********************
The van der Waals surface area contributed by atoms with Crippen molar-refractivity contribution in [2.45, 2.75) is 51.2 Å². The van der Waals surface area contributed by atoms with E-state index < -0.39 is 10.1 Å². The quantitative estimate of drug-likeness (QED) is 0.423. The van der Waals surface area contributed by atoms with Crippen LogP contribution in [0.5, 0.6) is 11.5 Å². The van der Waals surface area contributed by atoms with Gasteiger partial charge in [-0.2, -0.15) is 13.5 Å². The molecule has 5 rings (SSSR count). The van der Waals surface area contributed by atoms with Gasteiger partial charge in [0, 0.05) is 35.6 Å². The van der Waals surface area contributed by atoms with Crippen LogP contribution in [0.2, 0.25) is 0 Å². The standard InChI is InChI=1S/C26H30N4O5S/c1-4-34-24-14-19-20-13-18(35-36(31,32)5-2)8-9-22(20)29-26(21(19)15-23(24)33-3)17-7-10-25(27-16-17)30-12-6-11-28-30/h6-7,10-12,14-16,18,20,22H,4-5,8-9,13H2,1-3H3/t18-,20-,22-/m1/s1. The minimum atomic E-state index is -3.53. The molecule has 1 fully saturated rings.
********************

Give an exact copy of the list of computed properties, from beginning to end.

The van der Waals surface area contributed by atoms with Crippen molar-refractivity contribution in [2.45, 2.75) is 51.2 Å². The van der Waals surface area contributed by atoms with E-state index < -0.39 is 10.1 Å². The quantitative estimate of drug-likeness (QED) is 0.423. The van der Waals surface area contributed by atoms with Crippen LogP contribution in [0.5, 0.6) is 11.5 Å². The van der Waals surface area contributed by atoms with Gasteiger partial charge in [-0.2, -0.15) is 13.5 Å². The molecule has 5 rings (SSSR count). The van der Waals surface area contributed by atoms with Gasteiger partial charge in [0, 0.05) is 35.6 Å². The van der Waals surface area contributed by atoms with Crippen LogP contribution in [0.2, 0.25) is 0 Å². The standard InChI is InChI=1S/C26H30N4O5S/c1-4-34-24-14-19-20-13-18(35-36(31,32)5-2)8-9-22(20)29-26(21(19)15-23(24)33-3)17-7-10-25(27-16-17)30-12-6-11-28-30/h6-7,10-12,14-16,18,20,22H,4-5,8-9,13H2,1-3H3/t18-,20-,22-/m1/s1. The minimum atomic E-state index is -3.53. The molecule has 1 fully saturated rings.